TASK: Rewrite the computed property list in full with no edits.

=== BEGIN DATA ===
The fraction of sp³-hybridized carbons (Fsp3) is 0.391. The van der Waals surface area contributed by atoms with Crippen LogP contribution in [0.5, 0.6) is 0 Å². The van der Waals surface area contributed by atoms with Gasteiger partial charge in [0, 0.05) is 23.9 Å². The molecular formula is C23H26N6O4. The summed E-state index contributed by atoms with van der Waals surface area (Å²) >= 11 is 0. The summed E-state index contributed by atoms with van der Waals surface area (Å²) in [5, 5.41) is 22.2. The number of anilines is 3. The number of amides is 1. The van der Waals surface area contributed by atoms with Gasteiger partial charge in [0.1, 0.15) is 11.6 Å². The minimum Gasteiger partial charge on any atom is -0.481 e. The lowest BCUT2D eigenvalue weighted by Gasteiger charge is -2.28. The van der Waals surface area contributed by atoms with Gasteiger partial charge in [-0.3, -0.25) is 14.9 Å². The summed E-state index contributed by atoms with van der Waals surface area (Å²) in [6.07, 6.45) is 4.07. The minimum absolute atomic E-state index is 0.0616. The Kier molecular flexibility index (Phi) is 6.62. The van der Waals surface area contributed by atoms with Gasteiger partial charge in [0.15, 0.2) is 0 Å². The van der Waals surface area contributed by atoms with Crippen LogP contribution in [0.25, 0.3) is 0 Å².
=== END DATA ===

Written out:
The fraction of sp³-hybridized carbons (Fsp3) is 0.391. The van der Waals surface area contributed by atoms with Crippen LogP contribution in [0.5, 0.6) is 0 Å². The van der Waals surface area contributed by atoms with Gasteiger partial charge in [0, 0.05) is 23.9 Å². The molecular formula is C23H26N6O4. The summed E-state index contributed by atoms with van der Waals surface area (Å²) >= 11 is 0. The summed E-state index contributed by atoms with van der Waals surface area (Å²) in [5, 5.41) is 22.2. The number of anilines is 3. The number of amides is 1. The van der Waals surface area contributed by atoms with Gasteiger partial charge in [0.1, 0.15) is 11.6 Å². The minimum Gasteiger partial charge on any atom is -0.481 e. The lowest BCUT2D eigenvalue weighted by Gasteiger charge is -2.28. The van der Waals surface area contributed by atoms with Gasteiger partial charge in [-0.3, -0.25) is 14.9 Å². The summed E-state index contributed by atoms with van der Waals surface area (Å²) in [6.07, 6.45) is 4.07. The minimum absolute atomic E-state index is 0.0616. The Kier molecular flexibility index (Phi) is 6.62. The van der Waals surface area contributed by atoms with Gasteiger partial charge in [0.15, 0.2) is 0 Å². The van der Waals surface area contributed by atoms with Crippen LogP contribution in [0.25, 0.3) is 0 Å².